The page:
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Democritus (465 BC)

First to propose that matter exists in the form of particles. Coined the term 'atoms'.
"by convention bitter, by convention sweet, but in reality atoms and void"
Alchemists (~1000-1650)
Among other things, the alchemists sought a universal solvent, attempted to change lead and other metals into gold, and tried to
discover an elixir which would prolong life. The alchemists learned how to use metallic compounds and plant-derived materials
to treat diseases.
1100s
Oldest written description of lodestone used as a compass.
Boyle, Sir Robert (1637-1691)
Formulated the fundamental gas laws. First to propose the combination of small particles to form molecules. Differentiated
between compounds and mixtures.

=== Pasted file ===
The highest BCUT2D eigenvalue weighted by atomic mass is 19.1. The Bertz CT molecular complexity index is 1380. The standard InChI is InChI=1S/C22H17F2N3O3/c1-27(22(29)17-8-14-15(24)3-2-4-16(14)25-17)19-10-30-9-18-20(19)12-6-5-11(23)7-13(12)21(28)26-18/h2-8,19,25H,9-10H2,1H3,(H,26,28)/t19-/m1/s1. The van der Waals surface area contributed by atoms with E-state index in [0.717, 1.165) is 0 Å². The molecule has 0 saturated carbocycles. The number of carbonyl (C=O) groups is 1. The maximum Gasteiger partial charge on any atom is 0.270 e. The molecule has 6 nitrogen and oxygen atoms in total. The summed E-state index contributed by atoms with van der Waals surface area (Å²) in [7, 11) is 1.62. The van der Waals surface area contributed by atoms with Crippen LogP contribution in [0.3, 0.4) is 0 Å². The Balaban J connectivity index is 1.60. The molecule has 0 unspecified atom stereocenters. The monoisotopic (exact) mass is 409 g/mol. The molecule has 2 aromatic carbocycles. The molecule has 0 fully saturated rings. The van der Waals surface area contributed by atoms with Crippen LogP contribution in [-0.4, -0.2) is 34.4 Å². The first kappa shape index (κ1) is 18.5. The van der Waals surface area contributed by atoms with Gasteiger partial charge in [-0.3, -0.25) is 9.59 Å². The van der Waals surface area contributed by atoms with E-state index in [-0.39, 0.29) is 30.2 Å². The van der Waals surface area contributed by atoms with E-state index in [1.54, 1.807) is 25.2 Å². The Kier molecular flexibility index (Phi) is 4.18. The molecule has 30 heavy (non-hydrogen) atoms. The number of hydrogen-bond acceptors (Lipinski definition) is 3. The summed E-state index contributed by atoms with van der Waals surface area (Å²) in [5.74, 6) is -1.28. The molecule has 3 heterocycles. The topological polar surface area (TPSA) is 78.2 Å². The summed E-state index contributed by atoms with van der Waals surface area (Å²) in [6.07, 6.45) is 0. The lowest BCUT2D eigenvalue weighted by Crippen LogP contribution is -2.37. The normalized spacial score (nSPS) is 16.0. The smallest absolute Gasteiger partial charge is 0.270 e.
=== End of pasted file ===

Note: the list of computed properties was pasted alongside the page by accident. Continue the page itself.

Torricelli, Evangelista (1643)
Invented the mercury barometer.
von Guericke, Otto (1645)
Constructed the first vacuum pump.
Bradley, James (1728)
Uses aberration of starlight to determine the speed of light to within 5%. accuracy.
Priestley, Joseph (1733-1804)
Discovered oxygen, carbon monoxide, and nitrous oxide. Proposed electrical inverse-square law (1767).
Scheele, C.W. (1742-1786)
Discovered chlorine, tartaric acid, metal oxidation, and sensitivity of silver compounds to light (photochemistry).
Le Blanc, Nicholas (1742-1806)
Invented process for making soda ash from sodium sulfate, limestone and coal.
Lavoisier, A.L. (1743-1794)
Discovered nitrogen. Described the composition of many organic compounds. Sometimes regarded as the Father of Chemistry.
Volta, A. (1745-1827)
Invented the electric battery.
Berthollet, C.L. (1748-1822)
Corrected Lavoisers theory of acids. Discovered bleaching ability of chlorine. Analyzed combining weights of atoms
(stoichiometry).
Jenner, Edward (1749-1823)
Development of smallpox vaccine (1776).
Franklin, Benjamin (1752)
Demonstrated that lightning is electricity.
Dalton, John (1766-1844)
Proposed atomic theory based upon measurable masses (1807). Stated law of partial pressure of gases.
Avogadro, Amedeo (1776-1856)